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This must be the place: ‘Where do you think you’re goin’?’

This must be the place: ‘Where do you think you’re goin’?’

It’s the internal struggle.

Do you participate in life and soak it in like a sponge being dropped into a bucket of water, or do you simply walk to the side and stay out of the way of the trials and tribulations hurled at those who aim to find and achieve some semblance of success?

As a writer, I’ve questioned both sides of that coin mentioned above. Why do I put myself through the bullshit of launching a career in the creative arts, and also in the newspaper industry itself? Since day one of my writing endeavors, some 11 years ago, I’ve been told, time and time again, that I’ll either never “make it” or that I was going down a road that was a dead end.

And I’ve heard it all, and all over again, too: “Newspapers are dead.” “Writers don’t make any money.” “Can you even survive on that kind of salary?” “Nobody even reads anymore.” “Is there even a paycheck involved in what you’re trying to do?” “Why don’t you just become a lawyer?”

There are nights I’ll be trying to get some sleep in the back of my rusty, musty pickup truck — somewhere far away where there’s action and adventure, anywhere that the midnight oil burns — and I’ll gaze up and out the back window, at the silent moon along some highway or some buzzing fluorescent industrial light in a parking garage. I wonder if any of my old cronies from high school or college would ever be caught dead in these kinds of situations, or if they see the merit in pushing ahead in your dreams — come hell or high water.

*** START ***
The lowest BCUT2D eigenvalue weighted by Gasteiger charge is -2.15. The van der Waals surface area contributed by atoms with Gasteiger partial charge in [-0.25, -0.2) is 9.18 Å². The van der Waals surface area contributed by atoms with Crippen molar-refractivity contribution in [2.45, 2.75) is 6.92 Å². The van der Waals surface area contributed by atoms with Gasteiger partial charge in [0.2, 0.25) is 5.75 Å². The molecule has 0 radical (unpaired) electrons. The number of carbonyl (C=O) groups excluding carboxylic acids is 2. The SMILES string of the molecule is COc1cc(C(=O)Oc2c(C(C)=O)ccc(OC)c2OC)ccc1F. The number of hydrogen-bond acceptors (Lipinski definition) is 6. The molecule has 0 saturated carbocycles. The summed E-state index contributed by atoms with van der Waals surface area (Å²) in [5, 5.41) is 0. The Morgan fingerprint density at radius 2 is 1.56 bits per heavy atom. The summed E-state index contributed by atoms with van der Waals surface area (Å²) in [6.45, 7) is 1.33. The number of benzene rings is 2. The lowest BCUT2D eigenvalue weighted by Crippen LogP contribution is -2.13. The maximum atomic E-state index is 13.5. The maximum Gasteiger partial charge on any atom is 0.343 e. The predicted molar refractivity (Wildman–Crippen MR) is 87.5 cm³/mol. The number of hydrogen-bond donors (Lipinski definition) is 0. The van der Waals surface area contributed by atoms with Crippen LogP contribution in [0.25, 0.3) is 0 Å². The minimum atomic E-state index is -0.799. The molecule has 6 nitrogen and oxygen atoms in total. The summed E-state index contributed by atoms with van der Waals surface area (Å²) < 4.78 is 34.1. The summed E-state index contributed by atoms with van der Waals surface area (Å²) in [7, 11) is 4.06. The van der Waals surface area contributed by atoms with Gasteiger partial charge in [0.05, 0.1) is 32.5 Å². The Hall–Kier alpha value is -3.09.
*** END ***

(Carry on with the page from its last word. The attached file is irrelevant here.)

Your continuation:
I’ve given up a lot of things in trying to become a writer — good jobs, great opportunities, and even better women. I knew (and know) that this is what I wanted to do, so I keep doing it, day-in-and-day-out, with no real end game in sight, more of a pursuit of being able to somehow get away, perhaps under-the-radar, with getting paid to write about whatever I want, enough money to put food in the fridge and gas in my truck.

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But, it gets tiring, where there are those days you feel like you’re just spinning your wheels, nothing is clicking, and you wonder if you’ve wasted the last decade of your life on something that isn’t panning out. Luckily, that negative sentiment is quickly fleeting. The road is long, and bountiful, for those with eyes aimed forward, and also certain as to “what is” and “what could be.”

On Sunday, I found myself watching a one-day special screening of “Lucky” at the Grail Moviehouse in Asheville for “Art House Theater Day.” A simple story about an old cowboy trying to wrangle with the idea of death and the inevitable “void” after being an atheist loner most of his life, it stars the iconic, late Harry Dean Stanton, who died just days before the film’s release this week at age 91.